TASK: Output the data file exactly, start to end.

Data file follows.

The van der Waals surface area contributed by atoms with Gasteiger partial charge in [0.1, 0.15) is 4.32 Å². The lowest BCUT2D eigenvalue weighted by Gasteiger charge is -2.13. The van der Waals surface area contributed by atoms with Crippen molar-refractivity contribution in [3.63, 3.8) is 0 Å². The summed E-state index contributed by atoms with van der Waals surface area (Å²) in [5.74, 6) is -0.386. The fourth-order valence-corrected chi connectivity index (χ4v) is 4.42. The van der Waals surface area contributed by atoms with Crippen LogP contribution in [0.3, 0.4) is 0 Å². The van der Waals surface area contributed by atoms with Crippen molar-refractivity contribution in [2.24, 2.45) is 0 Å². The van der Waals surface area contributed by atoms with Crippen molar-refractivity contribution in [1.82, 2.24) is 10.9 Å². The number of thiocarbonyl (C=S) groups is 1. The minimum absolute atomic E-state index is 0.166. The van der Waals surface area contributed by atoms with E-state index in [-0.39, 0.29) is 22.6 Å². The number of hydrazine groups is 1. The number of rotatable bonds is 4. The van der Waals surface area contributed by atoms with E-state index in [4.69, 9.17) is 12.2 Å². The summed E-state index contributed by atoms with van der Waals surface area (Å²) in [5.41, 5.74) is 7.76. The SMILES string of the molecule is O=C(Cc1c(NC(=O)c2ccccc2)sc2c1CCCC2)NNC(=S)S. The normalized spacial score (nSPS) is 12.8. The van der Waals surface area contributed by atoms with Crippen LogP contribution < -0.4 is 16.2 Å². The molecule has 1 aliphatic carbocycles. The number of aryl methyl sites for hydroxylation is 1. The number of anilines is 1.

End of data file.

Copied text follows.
The van der Waals surface area contributed by atoms with Gasteiger partial charge in [0.1, 0.15) is 4.32 Å². The lowest BCUT2D eigenvalue weighted by Gasteiger charge is -2.13. The van der Waals surface area contributed by atoms with Crippen molar-refractivity contribution in [3.63, 3.8) is 0 Å². The summed E-state index contributed by atoms with van der Waals surface area (Å²) in [5.74, 6) is -0.386. The fourth-order valence-corrected chi connectivity index (χ4v) is 4.42. The van der Waals surface area contributed by atoms with Crippen LogP contribution in [0.3, 0.4) is 0 Å². The van der Waals surface area contributed by atoms with Crippen molar-refractivity contribution in [2.24, 2.45) is 0 Å². The van der Waals surface area contributed by atoms with Crippen molar-refractivity contribution in [1.82, 2.24) is 10.9 Å². The number of thiocarbonyl (C=S) groups is 1. The minimum absolute atomic E-state index is 0.166. The van der Waals surface area contributed by atoms with E-state index in [-0.39, 0.29) is 22.6 Å². The number of hydrazine groups is 1. The number of rotatable bonds is 4. The van der Waals surface area contributed by atoms with E-state index in [4.69, 9.17) is 12.2 Å². The summed E-state index contributed by atoms with van der Waals surface area (Å²) in [5.41, 5.74) is 7.76. The SMILES string of the molecule is O=C(Cc1c(NC(=O)c2ccccc2)sc2c1CCCC2)NNC(=S)S. The normalized spacial score (nSPS) is 12.8. The van der Waals surface area contributed by atoms with Crippen LogP contribution < -0.4 is 16.2 Å². The molecule has 1 aliphatic carbocycles. The number of aryl methyl sites for hydroxylation is 1. The number of anilines is 1.